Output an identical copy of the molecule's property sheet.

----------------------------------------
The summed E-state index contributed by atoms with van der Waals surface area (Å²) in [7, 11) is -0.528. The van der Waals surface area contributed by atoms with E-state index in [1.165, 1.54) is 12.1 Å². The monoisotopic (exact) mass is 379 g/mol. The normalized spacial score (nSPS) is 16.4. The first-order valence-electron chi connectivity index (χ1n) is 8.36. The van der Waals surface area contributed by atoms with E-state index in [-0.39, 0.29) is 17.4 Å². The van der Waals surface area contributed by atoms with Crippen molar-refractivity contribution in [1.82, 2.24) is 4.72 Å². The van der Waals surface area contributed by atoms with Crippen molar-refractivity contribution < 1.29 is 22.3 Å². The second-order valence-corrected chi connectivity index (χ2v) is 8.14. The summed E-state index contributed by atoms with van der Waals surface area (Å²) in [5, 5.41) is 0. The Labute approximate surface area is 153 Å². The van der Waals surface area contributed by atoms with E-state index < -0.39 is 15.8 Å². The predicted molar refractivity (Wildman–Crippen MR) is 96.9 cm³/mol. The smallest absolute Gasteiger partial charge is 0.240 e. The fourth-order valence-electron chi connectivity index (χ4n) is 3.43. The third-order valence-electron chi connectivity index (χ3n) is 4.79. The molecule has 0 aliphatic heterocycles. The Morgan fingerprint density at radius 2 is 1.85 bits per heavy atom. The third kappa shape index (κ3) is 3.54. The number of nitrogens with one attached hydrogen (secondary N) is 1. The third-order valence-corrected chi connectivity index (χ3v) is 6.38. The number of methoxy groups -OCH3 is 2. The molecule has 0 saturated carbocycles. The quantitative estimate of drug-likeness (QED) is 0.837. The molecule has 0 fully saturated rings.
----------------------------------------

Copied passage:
The summed E-state index contributed by atoms with van der Waals surface area (Å²) in [7, 11) is -0.528. The van der Waals surface area contributed by atoms with E-state index in [1.165, 1.54) is 12.1 Å². The monoisotopic (exact) mass is 379 g/mol. The normalized spacial score (nSPS) is 16.4. The first-order valence-electron chi connectivity index (χ1n) is 8.36. The van der Waals surface area contributed by atoms with E-state index in [-0.39, 0.29) is 17.4 Å². The van der Waals surface area contributed by atoms with Crippen molar-refractivity contribution in [1.82, 2.24) is 4.72 Å². The van der Waals surface area contributed by atoms with Crippen molar-refractivity contribution < 1.29 is 22.3 Å². The second-order valence-corrected chi connectivity index (χ2v) is 8.14. The summed E-state index contributed by atoms with van der Waals surface area (Å²) in [5, 5.41) is 0. The Labute approximate surface area is 153 Å². The van der Waals surface area contributed by atoms with E-state index < -0.39 is 15.8 Å². The predicted molar refractivity (Wildman–Crippen MR) is 96.9 cm³/mol. The smallest absolute Gasteiger partial charge is 0.240 e. The fourth-order valence-electron chi connectivity index (χ4n) is 3.43. The third-order valence-electron chi connectivity index (χ3n) is 4.79. The molecule has 0 aliphatic heterocycles. The Morgan fingerprint density at radius 2 is 1.85 bits per heavy atom. The third kappa shape index (κ3) is 3.54. The number of nitrogens with one attached hydrogen (secondary N) is 1. The third-order valence-corrected chi connectivity index (χ3v) is 6.38. The number of methoxy groups -OCH3 is 2. The molecule has 0 saturated carbocycles. The quantitative estimate of drug-likeness (QED) is 0.837. The molecule has 0 fully saturated rings.